"If a customer is in my office and is even remotely a prospect, I give my pitch. After all, I've got three of these to sell by Friday and this person is next." This strikes me as unethical without some objective indication of need or utility by the customer.
Apparently, morality is optional
Then there's unethical activity done the "old fashioned way." A current manifestation of customer moral hazard is strategic defaults. This is where a borrowing customer, significantly underwater on his residential mortgage loan, simply defaults for reasons of convenience or one-sided advantage.
No matter that the borrower signed a long-term note and mortgage with the lender. The current deal no longer is beneficial to the borrower, so he simply defaults and walks away, leaving the bank to absorb a loss and liquidate the collateral. While it's not known precisely how many presently delinquent residential mortgage loans represent the new breed of strategic defaults, the number is believed to be substantial and growing.
Of course this isn't necessarily the end of the story. Increasingly, banks are pursuing deficiencies against borrowers that can be extremely problematic and possibly force the borrower into personal bankruptcy for relief from the debt.
Another area of concern is lender liability. This is a growing area of the plaintiffs' bar where borrowers are trying to stave off the impacts of foreclosure on business assets by the lender. What starts off as an attempt to delay collateral liquidation at distressed market prices often becomes a full-fledged attempt by the borrower to relieve himself of the obligations to repay. We'll explore this growing phenomenon and some of its consequences in coming columns.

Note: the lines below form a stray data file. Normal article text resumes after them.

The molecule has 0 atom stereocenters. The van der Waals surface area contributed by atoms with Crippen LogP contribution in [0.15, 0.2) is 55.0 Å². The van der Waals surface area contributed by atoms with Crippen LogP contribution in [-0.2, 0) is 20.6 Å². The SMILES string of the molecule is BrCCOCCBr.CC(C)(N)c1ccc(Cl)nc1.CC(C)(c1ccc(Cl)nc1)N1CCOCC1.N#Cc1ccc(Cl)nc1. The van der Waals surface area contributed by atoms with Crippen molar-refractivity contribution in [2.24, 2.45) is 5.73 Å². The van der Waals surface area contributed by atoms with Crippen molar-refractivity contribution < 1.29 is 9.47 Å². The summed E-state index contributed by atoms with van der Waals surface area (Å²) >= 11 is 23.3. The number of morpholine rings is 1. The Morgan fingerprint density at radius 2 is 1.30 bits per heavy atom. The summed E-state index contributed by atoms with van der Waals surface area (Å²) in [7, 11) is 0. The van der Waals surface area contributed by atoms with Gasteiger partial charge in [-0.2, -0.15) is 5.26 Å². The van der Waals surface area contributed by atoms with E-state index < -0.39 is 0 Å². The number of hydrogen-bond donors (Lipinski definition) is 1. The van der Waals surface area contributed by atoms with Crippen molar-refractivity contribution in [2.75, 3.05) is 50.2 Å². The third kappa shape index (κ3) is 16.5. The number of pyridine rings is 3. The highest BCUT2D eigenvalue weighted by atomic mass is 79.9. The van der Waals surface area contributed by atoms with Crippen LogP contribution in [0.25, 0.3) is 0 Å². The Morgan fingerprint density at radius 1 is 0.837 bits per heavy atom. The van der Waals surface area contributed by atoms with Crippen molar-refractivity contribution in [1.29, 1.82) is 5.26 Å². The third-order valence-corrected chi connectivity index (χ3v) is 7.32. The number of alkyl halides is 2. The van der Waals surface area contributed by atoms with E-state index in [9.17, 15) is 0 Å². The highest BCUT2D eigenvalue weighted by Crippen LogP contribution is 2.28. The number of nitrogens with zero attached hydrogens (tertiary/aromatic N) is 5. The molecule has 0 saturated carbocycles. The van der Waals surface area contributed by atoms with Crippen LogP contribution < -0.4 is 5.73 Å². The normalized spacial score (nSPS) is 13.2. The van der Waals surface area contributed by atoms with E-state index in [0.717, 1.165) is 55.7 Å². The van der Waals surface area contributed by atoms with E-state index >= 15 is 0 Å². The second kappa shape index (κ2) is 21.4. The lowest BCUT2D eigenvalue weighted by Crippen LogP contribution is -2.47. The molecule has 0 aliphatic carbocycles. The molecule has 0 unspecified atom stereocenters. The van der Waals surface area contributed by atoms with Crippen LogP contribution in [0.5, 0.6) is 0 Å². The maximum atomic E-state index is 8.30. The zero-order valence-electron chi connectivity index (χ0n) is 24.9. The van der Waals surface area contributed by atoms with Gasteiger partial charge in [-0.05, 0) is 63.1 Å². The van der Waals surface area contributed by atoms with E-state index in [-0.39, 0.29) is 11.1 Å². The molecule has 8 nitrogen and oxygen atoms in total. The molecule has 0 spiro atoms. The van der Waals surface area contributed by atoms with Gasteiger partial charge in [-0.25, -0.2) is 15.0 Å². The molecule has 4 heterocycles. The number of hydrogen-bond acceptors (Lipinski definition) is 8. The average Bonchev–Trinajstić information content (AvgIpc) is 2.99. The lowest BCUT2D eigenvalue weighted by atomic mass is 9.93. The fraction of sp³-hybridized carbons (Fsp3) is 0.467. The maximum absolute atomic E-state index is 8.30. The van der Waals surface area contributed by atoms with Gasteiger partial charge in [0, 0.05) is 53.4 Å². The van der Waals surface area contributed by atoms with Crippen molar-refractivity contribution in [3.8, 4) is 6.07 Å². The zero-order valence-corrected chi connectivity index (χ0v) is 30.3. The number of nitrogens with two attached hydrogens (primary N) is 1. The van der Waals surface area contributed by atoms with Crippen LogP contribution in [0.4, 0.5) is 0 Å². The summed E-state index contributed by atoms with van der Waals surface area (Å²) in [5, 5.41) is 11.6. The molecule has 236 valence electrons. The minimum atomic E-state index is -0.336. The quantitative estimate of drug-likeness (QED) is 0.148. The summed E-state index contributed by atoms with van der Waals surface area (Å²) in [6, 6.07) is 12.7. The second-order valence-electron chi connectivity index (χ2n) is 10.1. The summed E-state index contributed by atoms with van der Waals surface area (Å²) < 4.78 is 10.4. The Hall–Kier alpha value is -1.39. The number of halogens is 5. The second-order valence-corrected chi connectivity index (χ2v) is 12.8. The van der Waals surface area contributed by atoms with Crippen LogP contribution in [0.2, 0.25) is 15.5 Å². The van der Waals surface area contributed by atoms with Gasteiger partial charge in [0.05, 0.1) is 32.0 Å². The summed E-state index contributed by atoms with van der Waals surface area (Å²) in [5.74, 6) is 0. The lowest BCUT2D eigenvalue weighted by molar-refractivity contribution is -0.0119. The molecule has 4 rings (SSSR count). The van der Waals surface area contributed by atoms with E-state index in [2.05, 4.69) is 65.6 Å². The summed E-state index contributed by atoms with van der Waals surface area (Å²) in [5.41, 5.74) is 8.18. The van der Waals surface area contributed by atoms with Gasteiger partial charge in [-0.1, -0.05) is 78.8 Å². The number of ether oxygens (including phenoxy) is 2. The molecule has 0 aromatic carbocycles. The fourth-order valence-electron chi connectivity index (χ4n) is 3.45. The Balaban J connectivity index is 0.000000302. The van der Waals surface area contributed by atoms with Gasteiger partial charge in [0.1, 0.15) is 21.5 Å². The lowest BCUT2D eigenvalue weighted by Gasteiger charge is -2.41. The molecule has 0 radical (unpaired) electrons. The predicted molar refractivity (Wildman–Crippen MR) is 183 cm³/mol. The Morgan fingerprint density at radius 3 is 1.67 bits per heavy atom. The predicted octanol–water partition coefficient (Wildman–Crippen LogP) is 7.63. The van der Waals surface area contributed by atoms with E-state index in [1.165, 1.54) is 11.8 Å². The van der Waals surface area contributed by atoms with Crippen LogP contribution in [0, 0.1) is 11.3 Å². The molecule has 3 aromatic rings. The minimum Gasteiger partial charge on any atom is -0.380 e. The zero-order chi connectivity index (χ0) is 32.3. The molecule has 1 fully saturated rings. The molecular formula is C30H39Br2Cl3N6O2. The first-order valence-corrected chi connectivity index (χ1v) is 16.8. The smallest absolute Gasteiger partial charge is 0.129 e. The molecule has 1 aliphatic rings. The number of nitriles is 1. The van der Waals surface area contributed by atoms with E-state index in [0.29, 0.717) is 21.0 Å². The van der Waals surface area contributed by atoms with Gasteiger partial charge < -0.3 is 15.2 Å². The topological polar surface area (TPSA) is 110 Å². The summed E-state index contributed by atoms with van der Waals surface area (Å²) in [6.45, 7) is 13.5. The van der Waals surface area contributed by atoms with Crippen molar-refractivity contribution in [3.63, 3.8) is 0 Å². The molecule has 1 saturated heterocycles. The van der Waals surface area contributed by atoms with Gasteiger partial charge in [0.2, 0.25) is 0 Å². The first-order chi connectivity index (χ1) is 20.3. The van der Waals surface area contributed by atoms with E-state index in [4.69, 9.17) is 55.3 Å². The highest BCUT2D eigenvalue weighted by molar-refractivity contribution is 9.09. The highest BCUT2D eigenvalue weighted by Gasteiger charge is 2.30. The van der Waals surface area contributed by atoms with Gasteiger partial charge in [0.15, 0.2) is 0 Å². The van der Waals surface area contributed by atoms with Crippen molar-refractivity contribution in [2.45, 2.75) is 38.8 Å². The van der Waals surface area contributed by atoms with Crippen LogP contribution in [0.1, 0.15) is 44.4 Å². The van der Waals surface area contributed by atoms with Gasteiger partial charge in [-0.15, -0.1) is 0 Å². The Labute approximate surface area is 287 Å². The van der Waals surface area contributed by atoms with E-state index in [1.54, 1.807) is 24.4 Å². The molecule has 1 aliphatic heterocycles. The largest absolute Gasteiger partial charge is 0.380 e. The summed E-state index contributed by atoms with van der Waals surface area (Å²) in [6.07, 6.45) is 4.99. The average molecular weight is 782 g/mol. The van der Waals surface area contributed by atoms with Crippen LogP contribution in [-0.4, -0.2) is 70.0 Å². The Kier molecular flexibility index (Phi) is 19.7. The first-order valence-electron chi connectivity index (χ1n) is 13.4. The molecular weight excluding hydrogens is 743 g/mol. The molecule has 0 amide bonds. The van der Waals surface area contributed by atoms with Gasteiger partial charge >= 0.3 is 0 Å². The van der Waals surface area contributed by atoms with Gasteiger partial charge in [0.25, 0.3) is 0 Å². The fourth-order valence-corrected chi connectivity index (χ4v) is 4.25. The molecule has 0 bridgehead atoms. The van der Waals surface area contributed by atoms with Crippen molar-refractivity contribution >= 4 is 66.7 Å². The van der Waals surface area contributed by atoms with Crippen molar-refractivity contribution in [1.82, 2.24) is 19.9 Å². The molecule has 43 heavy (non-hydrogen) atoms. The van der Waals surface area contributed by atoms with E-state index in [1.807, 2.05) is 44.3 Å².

Breakdown in responsibility
What's behind all this? It is a direct consequence of an attitude increasingly prevalent in society of a lack of responsibility for one's obligations.
I'm not referring to a renegotiating of terms of a loan so much as an attempted repudiation of the debt. It falls squarely into the category of moral hazard though to those of us who have been in the business for a while will simply refer to it as the "first C of Credit."
Collateral is no substitute for deficient character.
About Ed O'Leary:
Veteran lender and workout expert O'Leary spent more than 40 years in bank commercial credit and related functions, working with both major banks as well as community banking institutions. He earned his workout spurs in the dark days of the 1980s and early 1990s in both oil patch and commercial real estate lending.
O'Leary began his banking career at The Bank of New York in 1964, and worked at banks in Florida, Texas, Oklahoma, and New Mexico. He served as a faculty member and thesis advisor at ABA's Stonier Graduate School of Banking for more than two decades, and served as long as a faculty member for ABA's undergraduate and graduate commercial lending schools.
Today he works as a consultant and expert witness, and serves as instructor for ABA e-learning courses and has been a frequent speaker in ABA's Bank Director Telephone Briefing series. You can hear free audio interviews with Ed about workouts here. You can e-mail him at firstname.lastname@example.org. O'Leary's website can be found at www.etoleary.com.You can get word about these columns the week they are posted by subscribing to ABA Banking Journal Editors Report e-letter. It's free and takes only a minute to sign up for. Click here.